Western Carolina University will host the Rooted in the Mountains symposium, designed to integrate indigenous and local knowledge with health and environmental issues, on Thursday, Sept. 27, and Friday, Sept. 28, on campus in the Blue Ridge Conference Room.
There are no words sufficient to express the magnitude of the loss of our beloved chancellor, David Belcher. The sad fact of the inevitability of his passing on June 17 following his decision to go on medical leave at the end of 2017 does absolutely nothing to lessen the sting of our heartbreak. Chancellor Belcher changed the culture of Western Carolina University, and he touched the soul of everyone he met.
Officially launched on March 1 of this year with announcement of the largest donation designated specifically for scholarship support in Western Carolina University history, WCU’s “Lead the Way” comprehensive fundraising campaign has netted more than $51 million toward its goal of reaching $60 million by early 2019.
At a long-legged 5 feet 8 inches, Velma “Leone” Hyde Hughes Ray ’41 (left) had a pretty decent stride. Good thing – she covered a lot of ground in her 77 years: loyal sister, favorite aunt, farm wife, school teacher, basketball player.
C.D. Spangler Jr., the late former president of the University of North Carolina System, once said the presence of faculty members on a campus who have earned the “distinguished professor” title is “the very essence of a great university.”
Simply put, Western Carolina University’s Jamaica Program, which has been developing teachers as leaders in Jamaican schools for half a century, has become the benchmark of success in educational instruction in that Caribbean country.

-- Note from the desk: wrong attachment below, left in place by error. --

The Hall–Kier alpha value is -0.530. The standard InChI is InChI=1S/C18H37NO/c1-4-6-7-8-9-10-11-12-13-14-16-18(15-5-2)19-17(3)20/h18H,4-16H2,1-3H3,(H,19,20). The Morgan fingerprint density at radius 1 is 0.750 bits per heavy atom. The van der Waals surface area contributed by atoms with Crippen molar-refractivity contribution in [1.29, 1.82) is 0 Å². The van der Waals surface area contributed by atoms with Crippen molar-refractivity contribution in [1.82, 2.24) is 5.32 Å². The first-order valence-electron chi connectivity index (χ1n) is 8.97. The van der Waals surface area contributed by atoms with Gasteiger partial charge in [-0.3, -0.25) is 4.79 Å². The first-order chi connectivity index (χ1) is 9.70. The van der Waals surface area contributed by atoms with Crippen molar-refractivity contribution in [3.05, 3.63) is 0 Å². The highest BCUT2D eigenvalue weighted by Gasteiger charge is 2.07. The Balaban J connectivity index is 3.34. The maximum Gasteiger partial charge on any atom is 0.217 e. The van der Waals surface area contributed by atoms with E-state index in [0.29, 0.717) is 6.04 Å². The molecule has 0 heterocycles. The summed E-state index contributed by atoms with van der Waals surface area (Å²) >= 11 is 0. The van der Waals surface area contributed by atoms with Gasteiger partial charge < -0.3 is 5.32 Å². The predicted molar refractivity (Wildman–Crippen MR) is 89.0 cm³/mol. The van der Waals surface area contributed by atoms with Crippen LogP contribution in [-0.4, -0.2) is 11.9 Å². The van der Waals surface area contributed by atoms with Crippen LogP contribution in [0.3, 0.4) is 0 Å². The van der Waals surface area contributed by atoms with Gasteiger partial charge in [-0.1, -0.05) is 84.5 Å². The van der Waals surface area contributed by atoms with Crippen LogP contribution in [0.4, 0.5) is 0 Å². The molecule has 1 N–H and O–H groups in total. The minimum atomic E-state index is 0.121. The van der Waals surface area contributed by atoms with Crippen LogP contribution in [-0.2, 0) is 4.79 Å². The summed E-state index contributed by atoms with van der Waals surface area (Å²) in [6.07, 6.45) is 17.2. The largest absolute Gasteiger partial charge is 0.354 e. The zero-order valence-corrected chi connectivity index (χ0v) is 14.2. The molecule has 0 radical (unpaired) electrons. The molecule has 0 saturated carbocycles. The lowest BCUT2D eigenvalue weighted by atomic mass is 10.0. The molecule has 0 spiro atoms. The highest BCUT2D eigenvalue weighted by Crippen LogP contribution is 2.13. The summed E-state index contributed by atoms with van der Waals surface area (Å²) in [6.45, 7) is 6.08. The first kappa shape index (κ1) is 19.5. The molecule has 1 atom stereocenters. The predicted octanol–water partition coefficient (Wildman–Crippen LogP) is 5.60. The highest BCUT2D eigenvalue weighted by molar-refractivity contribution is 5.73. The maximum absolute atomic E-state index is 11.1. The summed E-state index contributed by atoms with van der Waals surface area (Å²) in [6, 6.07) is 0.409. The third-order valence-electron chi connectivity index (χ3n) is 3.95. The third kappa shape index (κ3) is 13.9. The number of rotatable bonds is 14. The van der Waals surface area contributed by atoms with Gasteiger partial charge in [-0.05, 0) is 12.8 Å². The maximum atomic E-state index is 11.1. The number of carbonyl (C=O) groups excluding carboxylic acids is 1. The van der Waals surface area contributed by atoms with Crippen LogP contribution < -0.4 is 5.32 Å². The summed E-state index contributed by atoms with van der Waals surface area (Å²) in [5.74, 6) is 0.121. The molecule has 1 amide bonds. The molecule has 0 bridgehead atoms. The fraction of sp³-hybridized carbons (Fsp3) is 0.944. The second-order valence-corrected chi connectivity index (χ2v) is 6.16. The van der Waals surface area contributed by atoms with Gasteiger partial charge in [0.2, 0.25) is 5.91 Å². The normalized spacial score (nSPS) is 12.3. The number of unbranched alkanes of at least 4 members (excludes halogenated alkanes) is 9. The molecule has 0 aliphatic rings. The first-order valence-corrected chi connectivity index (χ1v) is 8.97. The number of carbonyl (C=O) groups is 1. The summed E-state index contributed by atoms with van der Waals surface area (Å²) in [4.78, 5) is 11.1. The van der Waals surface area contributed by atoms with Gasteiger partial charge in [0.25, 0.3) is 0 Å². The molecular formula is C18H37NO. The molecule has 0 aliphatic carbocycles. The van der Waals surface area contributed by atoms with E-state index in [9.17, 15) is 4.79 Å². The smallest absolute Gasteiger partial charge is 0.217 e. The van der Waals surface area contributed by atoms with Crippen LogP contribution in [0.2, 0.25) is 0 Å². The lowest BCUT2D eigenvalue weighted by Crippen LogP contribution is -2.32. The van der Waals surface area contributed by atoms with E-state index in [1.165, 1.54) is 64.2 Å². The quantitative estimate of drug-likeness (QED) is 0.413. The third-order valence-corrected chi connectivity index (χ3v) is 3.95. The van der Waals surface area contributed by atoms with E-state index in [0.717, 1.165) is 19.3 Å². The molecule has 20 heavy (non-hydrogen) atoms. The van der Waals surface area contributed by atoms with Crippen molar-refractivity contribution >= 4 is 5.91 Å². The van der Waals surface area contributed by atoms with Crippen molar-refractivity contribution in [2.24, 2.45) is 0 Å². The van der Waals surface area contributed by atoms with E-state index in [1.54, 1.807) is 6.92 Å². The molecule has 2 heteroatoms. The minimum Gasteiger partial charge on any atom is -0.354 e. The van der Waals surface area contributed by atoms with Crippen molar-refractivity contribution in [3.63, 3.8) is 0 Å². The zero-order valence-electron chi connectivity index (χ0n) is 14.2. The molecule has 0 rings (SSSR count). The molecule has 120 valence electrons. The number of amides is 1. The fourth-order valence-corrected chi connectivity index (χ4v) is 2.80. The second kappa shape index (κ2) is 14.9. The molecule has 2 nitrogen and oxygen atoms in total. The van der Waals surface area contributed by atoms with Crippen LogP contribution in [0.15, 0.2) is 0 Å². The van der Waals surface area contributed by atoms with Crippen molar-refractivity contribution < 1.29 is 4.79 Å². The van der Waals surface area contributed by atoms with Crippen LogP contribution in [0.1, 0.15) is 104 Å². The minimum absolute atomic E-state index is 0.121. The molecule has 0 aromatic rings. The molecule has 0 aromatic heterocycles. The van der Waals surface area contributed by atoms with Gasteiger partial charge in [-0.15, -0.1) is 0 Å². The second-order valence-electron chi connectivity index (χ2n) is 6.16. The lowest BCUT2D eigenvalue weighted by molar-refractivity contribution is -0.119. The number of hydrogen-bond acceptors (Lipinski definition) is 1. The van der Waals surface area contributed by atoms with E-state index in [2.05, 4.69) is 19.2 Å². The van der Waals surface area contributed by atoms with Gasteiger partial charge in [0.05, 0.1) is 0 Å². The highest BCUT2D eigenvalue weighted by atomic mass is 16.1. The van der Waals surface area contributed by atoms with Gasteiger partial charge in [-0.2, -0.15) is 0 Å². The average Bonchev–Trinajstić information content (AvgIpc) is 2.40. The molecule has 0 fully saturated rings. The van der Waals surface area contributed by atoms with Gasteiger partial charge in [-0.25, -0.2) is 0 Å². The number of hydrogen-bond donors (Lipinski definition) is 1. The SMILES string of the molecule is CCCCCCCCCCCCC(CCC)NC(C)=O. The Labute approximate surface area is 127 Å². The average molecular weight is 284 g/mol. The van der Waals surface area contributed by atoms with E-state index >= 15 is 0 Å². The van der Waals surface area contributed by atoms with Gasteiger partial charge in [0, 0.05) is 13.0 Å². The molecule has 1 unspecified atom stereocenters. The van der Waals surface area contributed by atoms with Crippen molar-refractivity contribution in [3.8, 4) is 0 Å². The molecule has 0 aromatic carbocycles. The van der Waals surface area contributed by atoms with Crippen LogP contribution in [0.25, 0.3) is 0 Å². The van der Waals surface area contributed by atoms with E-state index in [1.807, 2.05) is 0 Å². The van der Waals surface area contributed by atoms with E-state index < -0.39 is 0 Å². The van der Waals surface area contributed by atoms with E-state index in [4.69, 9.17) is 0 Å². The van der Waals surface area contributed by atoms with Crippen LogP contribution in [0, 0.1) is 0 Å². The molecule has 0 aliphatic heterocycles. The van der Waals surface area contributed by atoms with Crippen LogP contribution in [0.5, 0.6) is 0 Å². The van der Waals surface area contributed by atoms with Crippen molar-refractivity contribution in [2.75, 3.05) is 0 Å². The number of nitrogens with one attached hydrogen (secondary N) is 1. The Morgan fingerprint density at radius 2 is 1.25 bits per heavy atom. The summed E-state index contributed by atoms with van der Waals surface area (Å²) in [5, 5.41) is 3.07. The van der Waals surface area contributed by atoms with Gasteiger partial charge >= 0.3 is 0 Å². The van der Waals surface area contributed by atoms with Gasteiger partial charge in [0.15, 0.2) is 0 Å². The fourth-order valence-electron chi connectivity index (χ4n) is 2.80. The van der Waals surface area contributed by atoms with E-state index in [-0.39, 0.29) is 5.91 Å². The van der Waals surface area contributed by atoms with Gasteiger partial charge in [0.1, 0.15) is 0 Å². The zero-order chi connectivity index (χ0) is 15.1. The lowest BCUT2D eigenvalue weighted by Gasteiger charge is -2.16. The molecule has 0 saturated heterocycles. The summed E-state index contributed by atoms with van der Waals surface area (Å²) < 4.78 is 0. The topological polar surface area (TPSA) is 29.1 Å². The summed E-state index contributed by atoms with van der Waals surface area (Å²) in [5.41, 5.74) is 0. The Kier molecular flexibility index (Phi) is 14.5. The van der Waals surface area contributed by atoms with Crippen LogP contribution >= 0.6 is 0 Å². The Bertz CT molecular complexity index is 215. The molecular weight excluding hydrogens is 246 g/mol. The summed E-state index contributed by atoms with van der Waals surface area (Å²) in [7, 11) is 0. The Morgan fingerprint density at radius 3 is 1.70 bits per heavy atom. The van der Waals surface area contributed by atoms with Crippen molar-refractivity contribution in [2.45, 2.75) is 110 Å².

A first-generation college student who first set foot on WCU’s campus in 1983 and has never left, rising through the ranks from incoming freshman to serve as the institution’s second-in-command, has created an endowed scholarship fund in honor of her Jamaica-born parents.
The traditional student experience at Western Carolina University saw 18- to 22-year-olds strolling across campus, passing classmates on the way to a lecture, meeting with professors in the hallway or during their office hours, grabbing a bite to eat in the cafeteria and hanging out in residence halls.
For the son of a small-town Baptist preacher who went to college to become a classically trained pianist, only to find his professional career take an unexpected change of tempo into academia, the June 23 memorial service for Western Carolina University Chancellor David O. Belcher hit just the right note.